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Sampling & External Validity

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Presentation on theme: "Sampling & External Validity"— Presentation transcript:

1 Sampling & External Validity
1 Chapter 2 part 2

2 The 65, 95, 99 Percent Rule 1 2

3 Estimating the Population Using a Sampling Distribution
1 2

4 The rest of the slides Types of sampling Probability based
1 Types of sampling Probability based Non-probability based 2

5 Probability Sampling Utilizes some form of random selection
All units in the population have equal probability of being chosen Nomenclature: N = number of cases in the sampling frame n = number of cases in the sample NCn = number of combinations of n from N f = n/N and is the sampling fraction 1 2 3 4

6 Probability Sampling Simple random sampling Stratified random sampling
1 Simple random sampling Stratified random sampling Systematic random sampling Cluster (area) random sampling Multistage sampling

7 Probability Sampling: Simple Random Sampling
Objective: To select n units out of N such that each NCn has an equal chance of being selected Procedure: Use a table of random numbers or computer random-number generator Example: N = 1000 n (desired) = 100 f = n/N = 100/1000 = .10 or 10% Randomly select 100 units (10%) Generalizable; may not be representative of subgroups 1 2 3

8 Probability Sampling: Stratified Random Sampling
Objective: To select n units out of N such that key subgroups of n are representative of subgroups of N Procedure: Divide the population into nonoverlapping groups (strata) N1, N2, N3…Ni, such that N1 + N2 + N3 +… Ni = N. Then do simple random sample of f = n/N in each strata Disproportionate stratified random sampling can be used to oversample small groups. 1 2 3 4

9 Probability Sampling: Systematic Random Sampling
Objective: To systematically select n units out of N such that n is a random sample of N Procedure: Number units in the population from 1 to N (NOTE: Units must be randomly ordered) Decide on the n that you need Calculate k = N/n = the interval size Randomly select an integer between 1 and k Take every kth unit (diagram on next slide illustrates this) 1 2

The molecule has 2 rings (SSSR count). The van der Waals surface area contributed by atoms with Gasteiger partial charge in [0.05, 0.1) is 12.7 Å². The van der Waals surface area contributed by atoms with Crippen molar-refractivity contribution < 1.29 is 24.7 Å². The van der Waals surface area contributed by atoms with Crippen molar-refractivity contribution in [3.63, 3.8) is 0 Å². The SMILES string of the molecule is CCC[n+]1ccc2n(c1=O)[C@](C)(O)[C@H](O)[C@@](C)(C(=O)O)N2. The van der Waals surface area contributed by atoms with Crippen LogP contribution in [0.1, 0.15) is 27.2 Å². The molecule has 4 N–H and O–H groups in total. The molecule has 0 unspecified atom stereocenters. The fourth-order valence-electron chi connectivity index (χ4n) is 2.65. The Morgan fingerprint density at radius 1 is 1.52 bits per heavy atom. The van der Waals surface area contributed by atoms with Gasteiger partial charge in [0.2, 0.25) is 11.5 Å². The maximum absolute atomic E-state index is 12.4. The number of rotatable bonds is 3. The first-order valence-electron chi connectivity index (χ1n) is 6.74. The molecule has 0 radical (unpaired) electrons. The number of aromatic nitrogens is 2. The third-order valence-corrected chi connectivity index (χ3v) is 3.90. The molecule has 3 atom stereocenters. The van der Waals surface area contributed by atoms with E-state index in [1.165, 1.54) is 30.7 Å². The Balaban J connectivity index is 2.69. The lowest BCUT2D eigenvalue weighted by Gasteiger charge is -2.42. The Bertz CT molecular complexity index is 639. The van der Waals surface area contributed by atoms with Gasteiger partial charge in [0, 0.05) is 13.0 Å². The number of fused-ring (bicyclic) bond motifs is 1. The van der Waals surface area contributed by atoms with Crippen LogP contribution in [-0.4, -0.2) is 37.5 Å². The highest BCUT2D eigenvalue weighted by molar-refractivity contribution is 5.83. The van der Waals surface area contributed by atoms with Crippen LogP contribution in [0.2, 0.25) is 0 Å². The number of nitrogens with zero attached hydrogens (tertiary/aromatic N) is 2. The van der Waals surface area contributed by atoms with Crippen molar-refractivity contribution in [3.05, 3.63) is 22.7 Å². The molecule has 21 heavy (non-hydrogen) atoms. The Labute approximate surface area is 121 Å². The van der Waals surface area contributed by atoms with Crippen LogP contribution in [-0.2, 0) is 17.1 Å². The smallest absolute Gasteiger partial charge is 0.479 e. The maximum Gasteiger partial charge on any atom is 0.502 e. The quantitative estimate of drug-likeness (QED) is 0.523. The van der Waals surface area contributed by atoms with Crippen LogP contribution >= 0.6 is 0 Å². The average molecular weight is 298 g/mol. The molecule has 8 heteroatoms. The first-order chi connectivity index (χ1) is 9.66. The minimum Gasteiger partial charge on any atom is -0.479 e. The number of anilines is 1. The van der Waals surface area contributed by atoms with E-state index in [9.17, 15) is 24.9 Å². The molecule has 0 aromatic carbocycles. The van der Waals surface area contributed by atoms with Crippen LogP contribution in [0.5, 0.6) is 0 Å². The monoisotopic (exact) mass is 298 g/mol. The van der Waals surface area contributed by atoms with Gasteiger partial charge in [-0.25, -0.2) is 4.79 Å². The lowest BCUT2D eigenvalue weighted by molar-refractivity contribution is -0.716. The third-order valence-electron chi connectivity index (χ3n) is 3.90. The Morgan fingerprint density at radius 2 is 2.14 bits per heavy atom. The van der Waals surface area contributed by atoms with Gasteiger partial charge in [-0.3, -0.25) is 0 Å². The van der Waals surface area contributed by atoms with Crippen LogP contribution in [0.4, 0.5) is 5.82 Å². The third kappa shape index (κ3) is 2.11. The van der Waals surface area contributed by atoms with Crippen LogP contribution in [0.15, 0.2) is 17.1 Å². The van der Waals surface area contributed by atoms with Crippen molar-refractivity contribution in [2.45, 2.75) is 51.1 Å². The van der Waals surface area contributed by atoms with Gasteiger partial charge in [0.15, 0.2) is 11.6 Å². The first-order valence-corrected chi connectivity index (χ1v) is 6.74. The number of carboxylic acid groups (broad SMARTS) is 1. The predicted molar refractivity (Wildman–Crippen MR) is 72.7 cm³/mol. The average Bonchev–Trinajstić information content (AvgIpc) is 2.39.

10 Probability Sampling: Systematic Random Sampling

11 Probability Sampling: Cluster (Area) Random Sampling
Objective: To obtain a representative sample from N when N is spread out over a large geographic area Procedure: Divide the population into clusters Randomly sample clusters Measure all units within sampled clusters Clusters are usually divided along geographical boundaries. 1 2 3

12 Probability Sampling: Multistage Sampling
Objective: To obtain a representative sample from N by combining several sampling techniques to create a more efficient or effective sample than the use of any one sampling type can achieve on its own Example: National sample of school districts stratified by economics 2. Simple random selection of schools within districts 3. Simple random selection of classes within schools 1 2 3

13 Nonprobability Sampling
Does not involve random selection May be representative but cannot depend upon the rationale of probability theory Used when it is not feasible, practical, or theoretically sensible to use random sampling Accidental versus purposive 1 2 3 4

14 Nonprobability Sampling: Accidental, Haphazard, or Convenience Sampling
One of the most common methods of sampling “Man on the street” Volunteers or subjects who are “conveniently” available No evidence that sample is representative 1 2

15 Nonprobability Sampling: Purposive Sampling
Sampling with a “purpose” in mind Useful in reaching a targeted sample quickly Target population is reached but with over-representation of subgroups that are more readily accessible Types: Modal instance Expert Quota Heterogeneity Snowball 1 2 3